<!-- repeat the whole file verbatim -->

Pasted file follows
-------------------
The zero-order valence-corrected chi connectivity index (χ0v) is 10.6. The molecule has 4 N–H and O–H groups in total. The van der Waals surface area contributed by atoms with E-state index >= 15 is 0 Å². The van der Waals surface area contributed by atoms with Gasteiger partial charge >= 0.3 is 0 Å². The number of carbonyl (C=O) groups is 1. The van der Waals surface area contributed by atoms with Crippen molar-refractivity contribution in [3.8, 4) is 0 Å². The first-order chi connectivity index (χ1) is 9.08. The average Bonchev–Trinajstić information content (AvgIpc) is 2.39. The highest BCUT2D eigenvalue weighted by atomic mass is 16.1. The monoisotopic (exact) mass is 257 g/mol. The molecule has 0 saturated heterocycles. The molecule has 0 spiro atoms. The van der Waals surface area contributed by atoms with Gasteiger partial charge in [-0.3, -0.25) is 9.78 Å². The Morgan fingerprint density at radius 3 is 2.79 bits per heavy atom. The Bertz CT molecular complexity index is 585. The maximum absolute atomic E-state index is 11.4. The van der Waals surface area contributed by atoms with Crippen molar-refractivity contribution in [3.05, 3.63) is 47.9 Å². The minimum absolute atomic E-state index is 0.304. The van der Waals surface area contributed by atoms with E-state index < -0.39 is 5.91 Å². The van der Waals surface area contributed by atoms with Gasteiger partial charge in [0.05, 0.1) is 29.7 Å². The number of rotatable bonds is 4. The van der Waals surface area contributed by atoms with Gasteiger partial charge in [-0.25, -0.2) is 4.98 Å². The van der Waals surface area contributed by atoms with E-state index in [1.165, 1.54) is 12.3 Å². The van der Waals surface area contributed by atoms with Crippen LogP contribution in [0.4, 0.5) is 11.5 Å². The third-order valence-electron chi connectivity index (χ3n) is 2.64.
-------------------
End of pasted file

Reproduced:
The zero-order valence-corrected chi connectivity index (χ0v) is 10.6. The molecule has 4 N–H and O–H groups in total. The van der Waals surface area contributed by atoms with E-state index >= 15 is 0 Å². The van der Waals surface area contributed by atoms with Gasteiger partial charge >= 0.3 is 0 Å². The number of carbonyl (C=O) groups is 1. The van der Waals surface area contributed by atoms with Crippen molar-refractivity contribution in [3.8, 4) is 0 Å². The first-order chi connectivity index (χ1) is 9.08. The average Bonchev–Trinajstić information content (AvgIpc) is 2.39. The highest BCUT2D eigenvalue weighted by atomic mass is 16.1. The monoisotopic (exact) mass is 257 g/mol. The molecule has 0 saturated heterocycles. The molecule has 0 spiro atoms. The van der Waals surface area contributed by atoms with Gasteiger partial charge in [-0.3, -0.25) is 9.78 Å². The Morgan fingerprint density at radius 3 is 2.79 bits per heavy atom. The Bertz CT molecular complexity index is 585. The maximum absolute atomic E-state index is 11.4. The van der Waals surface area contributed by atoms with Crippen molar-refractivity contribution in [3.05, 3.63) is 47.9 Å². The minimum absolute atomic E-state index is 0.304. The van der Waals surface area contributed by atoms with E-state index < -0.39 is 5.91 Å². The van der Waals surface area contributed by atoms with Gasteiger partial charge in [0.05, 0.1) is 29.7 Å². The number of rotatable bonds is 4. The van der Waals surface area contributed by atoms with Gasteiger partial charge in [-0.25, -0.2) is 4.98 Å². The van der Waals surface area contributed by atoms with E-state index in [1.165, 1.54) is 12.3 Å². The van der Waals surface area contributed by atoms with Crippen LogP contribution in [0.4, 0.5) is 11.5 Å². The third-order valence-electron chi connectivity index (χ3n) is 2.64.